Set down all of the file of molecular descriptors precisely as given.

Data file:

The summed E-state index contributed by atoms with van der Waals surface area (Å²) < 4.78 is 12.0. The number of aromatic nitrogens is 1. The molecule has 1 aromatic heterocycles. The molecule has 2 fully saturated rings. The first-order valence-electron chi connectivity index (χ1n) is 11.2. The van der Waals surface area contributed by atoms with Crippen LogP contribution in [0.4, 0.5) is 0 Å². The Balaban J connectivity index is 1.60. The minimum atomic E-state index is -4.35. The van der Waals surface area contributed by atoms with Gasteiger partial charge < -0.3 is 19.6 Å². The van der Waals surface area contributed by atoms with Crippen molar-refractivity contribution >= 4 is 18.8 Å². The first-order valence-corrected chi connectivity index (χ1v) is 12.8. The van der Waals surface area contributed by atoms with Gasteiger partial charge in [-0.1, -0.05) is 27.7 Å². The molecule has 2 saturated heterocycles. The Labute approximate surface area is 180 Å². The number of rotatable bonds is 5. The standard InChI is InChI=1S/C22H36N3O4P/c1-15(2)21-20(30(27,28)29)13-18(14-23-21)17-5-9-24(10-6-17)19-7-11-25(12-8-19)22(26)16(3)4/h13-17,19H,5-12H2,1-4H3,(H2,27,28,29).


The summed E-state index contributed by atoms with van der Waals surface area (Å²) < 4.78 is 12.0. The number of aromatic nitrogens is 1. The molecule has 1 aromatic heterocycles. The molecule has 2 fully saturated rings. The first-order valence-electron chi connectivity index (χ1n) is 11.2. The van der Waals surface area contributed by atoms with Crippen LogP contribution in [0.4, 0.5) is 0 Å². The Balaban J connectivity index is 1.60. The minimum atomic E-state index is -4.35. The van der Waals surface area contributed by atoms with Gasteiger partial charge < -0.3 is 19.6 Å². The van der Waals surface area contributed by atoms with Crippen molar-refractivity contribution >= 4 is 18.8 Å². The first-order valence-corrected chi connectivity index (χ1v) is 12.8. The van der Waals surface area contributed by atoms with Gasteiger partial charge in [-0.1, -0.05) is 27.7 Å². The molecule has 2 saturated heterocycles. The Labute approximate surface area is 180 Å². The number of rotatable bonds is 5. The standard InChI is InChI=1S/C22H36N3O4P/c1-15(2)21-20(30(27,28)29)13-18(14-23-21)17-5-9-24(10-6-17)19-7-11-25(12-8-19)22(26)16(3)4/h13-17,19H,5-12H2,1-4H3,(H2,27,28,29).